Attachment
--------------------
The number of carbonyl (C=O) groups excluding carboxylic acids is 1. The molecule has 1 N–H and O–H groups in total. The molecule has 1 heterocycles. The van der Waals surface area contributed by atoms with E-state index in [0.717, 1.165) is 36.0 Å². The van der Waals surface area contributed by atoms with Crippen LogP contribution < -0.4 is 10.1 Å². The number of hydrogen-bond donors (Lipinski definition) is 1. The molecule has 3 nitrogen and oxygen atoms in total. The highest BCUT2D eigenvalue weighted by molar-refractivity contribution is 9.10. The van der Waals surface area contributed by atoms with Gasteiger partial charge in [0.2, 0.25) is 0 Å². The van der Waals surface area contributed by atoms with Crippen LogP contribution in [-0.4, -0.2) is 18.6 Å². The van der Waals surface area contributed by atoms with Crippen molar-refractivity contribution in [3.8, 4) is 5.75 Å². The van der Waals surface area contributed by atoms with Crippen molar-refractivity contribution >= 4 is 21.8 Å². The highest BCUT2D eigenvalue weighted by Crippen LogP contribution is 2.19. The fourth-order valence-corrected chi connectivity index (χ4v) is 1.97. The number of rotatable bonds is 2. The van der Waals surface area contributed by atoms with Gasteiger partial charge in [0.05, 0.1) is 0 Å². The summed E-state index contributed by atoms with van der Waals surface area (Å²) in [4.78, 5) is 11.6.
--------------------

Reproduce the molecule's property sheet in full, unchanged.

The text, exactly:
The number of carbonyl (C=O) groups excluding carboxylic acids is 1. The molecule has 1 N–H and O–H groups in total. The molecule has 1 heterocycles. The van der Waals surface area contributed by atoms with E-state index in [0.717, 1.165) is 36.0 Å². The van der Waals surface area contributed by atoms with Crippen LogP contribution < -0.4 is 10.1 Å². The number of hydrogen-bond donors (Lipinski definition) is 1. The molecule has 3 nitrogen and oxygen atoms in total. The highest BCUT2D eigenvalue weighted by molar-refractivity contribution is 9.10. The van der Waals surface area contributed by atoms with Gasteiger partial charge in [0.2, 0.25) is 0 Å². The van der Waals surface area contributed by atoms with Crippen LogP contribution in [-0.4, -0.2) is 18.6 Å². The van der Waals surface area contributed by atoms with Crippen molar-refractivity contribution in [3.8, 4) is 5.75 Å². The van der Waals surface area contributed by atoms with Crippen molar-refractivity contribution >= 4 is 21.8 Å². The highest BCUT2D eigenvalue weighted by Crippen LogP contribution is 2.19. The fourth-order valence-corrected chi connectivity index (χ4v) is 1.97. The number of rotatable bonds is 2. The van der Waals surface area contributed by atoms with Gasteiger partial charge in [0.05, 0.1) is 0 Å². The summed E-state index contributed by atoms with van der Waals surface area (Å²) in [4.78, 5) is 11.6.